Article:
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Datorama Platform API (Part 1): Getting Started

In this series of posts, we are going to be going on a tour of the Datorama Platform API and how it can be valuable to you. We will be delving into four different use cases to introduce the different elements that will help you get started and make the most of this Datorama feature:
  1. Data Processing & Reliability
  2. Managing Multiple Accounts
  3. Triggering Processes Externally to Datorama
  4. Dynamic Datorama Documentation
The series is based off our recent webinar looking at the Developer offering - you can catch up with it on demand here!

Let’s start by going over some of the basics....

An API, Application Programming Interface, allows applications to communicate with one another - basically, two computers talking to each other. If you want to learn more - Zapier have produced a really comprehensive introduction to APIs and is a great place to get started here 

Datorama Platform API lets you save time and get more value by managing your Datorama implementation with automatic actions and bulk updates. You can automated almost everything you do via the Datorama UI!

Datorama platform allows you to automate a lot of your previously manual tasks like pulling data and compiling Excel-based reports. The Platform API is the next level of automation, automation squared say, by automating Datorama specific tasks and workflows, removing even more of your manual tasks and providing efficiency through automation.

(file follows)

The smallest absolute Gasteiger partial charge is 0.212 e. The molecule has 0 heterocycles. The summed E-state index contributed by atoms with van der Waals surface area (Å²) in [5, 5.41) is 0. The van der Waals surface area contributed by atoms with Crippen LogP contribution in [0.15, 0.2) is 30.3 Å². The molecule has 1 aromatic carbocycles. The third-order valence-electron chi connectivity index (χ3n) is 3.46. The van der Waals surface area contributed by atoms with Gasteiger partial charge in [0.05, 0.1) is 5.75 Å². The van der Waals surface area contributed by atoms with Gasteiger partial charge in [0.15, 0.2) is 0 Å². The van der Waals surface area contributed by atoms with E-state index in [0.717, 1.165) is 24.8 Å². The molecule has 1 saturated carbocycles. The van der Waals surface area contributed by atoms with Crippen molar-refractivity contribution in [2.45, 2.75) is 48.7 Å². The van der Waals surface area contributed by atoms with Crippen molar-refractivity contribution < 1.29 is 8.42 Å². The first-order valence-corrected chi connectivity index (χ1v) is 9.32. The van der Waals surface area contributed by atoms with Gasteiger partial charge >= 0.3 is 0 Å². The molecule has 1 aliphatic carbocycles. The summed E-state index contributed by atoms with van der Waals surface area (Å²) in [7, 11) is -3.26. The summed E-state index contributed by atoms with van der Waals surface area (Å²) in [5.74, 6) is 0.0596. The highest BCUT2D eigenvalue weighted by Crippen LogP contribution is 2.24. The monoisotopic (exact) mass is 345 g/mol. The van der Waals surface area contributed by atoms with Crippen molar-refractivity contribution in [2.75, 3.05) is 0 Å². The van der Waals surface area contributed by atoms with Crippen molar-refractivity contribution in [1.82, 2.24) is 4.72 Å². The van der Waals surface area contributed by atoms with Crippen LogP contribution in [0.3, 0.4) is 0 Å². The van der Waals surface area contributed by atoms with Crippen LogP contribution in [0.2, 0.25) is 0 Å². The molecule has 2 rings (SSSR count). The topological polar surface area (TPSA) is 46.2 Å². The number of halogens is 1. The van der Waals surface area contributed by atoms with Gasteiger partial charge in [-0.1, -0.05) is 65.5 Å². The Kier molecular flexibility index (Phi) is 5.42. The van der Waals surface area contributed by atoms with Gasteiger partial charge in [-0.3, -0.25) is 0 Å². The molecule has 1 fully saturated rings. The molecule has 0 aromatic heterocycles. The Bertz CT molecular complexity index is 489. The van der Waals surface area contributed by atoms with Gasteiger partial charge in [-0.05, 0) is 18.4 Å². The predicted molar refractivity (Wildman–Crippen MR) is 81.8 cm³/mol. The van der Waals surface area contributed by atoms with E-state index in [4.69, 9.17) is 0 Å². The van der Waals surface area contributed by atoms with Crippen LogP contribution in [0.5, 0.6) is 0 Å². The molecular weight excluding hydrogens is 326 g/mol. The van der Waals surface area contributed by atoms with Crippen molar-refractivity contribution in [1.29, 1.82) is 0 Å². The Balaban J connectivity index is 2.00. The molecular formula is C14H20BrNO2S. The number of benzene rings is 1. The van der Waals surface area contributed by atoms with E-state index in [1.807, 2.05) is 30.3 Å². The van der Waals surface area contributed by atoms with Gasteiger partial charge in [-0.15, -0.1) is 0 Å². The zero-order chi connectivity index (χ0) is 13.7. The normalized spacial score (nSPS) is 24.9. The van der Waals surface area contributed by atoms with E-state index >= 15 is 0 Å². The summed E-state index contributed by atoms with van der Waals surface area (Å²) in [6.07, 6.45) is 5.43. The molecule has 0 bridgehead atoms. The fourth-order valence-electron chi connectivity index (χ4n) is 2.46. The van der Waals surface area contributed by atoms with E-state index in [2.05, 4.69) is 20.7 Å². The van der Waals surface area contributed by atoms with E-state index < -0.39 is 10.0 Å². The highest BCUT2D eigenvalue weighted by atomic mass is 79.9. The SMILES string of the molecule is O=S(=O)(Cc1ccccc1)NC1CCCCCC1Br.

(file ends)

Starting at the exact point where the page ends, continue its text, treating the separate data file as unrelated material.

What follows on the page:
Now lets jump into our first example...

Use Case 1: Data Processing and Reliability

One of the most useful and common use cases of the Platform API is to ensure your data processing is up to date and reliably running. It enables the ability to set up, reprocess and manage your API data streams in an automated manner; as well as making changes to the data stream settings in bulk.

By creating automated process to manage you data processing, you can:
  • Improve data quality & reduce data discrepancies
  • Reduce manual intervention & improve efficiency
  • Update all DSs of a specific data source type easily
Now, let’s look at this example in action. We want to select all failed data streams of a specific data stream and reprocess them. First, think about how would we do that in the platform UI?
  1. Navigate to the data stream list under Connect & Mix
  2. Filter the data streams by data stream source, run status and status
  3. Select all the data streams
  4. Click ‘Process’, enter the data range and go!

Second, think about what questions we are ask to Datorama to replicate this with the Platform API and how we would format them using the Platform API. In human readable form, the questions we want to ask are:
  1. Datorama, can you give me a list of all data streams that failed?
  2. Datorama, please to reprocess each data stream on this list?